HS2, the controversial high-speed rail line linking London with the North is to be extended north of Birmingham after MPs approved the additional 36 mile 2A section.
Work is already underway on the London-Birmingham stretch, but with this latest extension the line will run up to Crewe.
Approval has come earlier than expected and contracts have yet to be awarded for the GBP4.5bn of work involved.
Mark Thurston, HS2’s chief executive, said: “Parliament’s approval for extending HS2 beyond the West Midlands to the North is a clear sign that MPs recognise the enormous potential of this scheme and continue to give their strong support.”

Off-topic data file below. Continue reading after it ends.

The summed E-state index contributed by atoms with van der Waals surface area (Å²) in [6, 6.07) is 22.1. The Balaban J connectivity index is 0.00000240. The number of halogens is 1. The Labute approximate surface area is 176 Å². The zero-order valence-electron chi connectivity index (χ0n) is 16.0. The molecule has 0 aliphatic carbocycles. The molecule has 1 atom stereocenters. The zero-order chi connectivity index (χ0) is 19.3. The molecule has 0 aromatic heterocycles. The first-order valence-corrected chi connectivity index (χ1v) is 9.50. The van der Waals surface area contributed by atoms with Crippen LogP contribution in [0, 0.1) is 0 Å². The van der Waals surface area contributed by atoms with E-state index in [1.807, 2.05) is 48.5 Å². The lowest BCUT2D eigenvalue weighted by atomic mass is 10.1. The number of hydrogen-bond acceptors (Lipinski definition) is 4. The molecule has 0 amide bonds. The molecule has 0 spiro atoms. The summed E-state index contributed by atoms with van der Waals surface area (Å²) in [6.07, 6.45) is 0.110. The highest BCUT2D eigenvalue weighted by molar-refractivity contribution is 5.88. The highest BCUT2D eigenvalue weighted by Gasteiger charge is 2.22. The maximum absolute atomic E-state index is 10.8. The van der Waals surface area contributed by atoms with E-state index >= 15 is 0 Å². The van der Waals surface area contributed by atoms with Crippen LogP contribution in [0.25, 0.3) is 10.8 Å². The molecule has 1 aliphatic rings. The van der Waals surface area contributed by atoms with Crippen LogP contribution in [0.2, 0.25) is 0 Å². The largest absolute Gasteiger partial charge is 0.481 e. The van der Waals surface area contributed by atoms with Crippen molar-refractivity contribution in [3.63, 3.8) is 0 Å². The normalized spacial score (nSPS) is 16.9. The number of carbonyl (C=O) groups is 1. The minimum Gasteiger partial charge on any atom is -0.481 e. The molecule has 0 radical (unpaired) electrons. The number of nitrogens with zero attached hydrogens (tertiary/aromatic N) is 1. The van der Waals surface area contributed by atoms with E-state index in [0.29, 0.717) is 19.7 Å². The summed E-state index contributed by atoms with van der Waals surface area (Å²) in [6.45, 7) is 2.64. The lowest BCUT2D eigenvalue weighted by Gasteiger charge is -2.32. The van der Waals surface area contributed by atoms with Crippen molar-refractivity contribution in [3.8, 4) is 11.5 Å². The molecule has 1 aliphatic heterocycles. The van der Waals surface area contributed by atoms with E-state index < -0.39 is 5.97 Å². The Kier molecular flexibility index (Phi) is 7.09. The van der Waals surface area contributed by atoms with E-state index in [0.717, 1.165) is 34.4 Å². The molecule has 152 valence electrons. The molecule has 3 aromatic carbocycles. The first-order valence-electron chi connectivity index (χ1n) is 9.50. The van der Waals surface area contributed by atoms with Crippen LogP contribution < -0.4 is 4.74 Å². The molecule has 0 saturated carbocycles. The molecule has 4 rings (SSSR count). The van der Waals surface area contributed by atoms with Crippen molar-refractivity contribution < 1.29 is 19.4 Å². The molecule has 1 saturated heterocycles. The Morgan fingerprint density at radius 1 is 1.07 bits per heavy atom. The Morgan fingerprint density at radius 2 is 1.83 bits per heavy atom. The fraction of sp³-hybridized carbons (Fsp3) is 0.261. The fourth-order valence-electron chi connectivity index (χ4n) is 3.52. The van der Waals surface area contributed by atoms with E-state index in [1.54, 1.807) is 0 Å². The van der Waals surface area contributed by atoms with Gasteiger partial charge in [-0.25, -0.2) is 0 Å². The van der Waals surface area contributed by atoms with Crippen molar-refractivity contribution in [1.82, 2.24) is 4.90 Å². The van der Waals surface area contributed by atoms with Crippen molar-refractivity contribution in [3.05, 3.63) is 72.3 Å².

The extension is expected to mean employment for 5,000 construction staff.
HS2 has been mired in controversy since it was unveiled over the huge cost, environmental damage and doubt over the benefits.
Critics slammed today’s decision saying that the impact of coronavirus on rail travel has made previous traffic growth projections meaningless.
Dame Cheryl Gillan, the MP for Chesham and Amersham, which lies on the HS2 route, queried the cost and whether “The future use of public transport will be at a level that will make this railway viable in any way, shape or form?”
Environmental campaigners have recently taken to hiding in tunnels underneath Euston Station in London to protest against the development.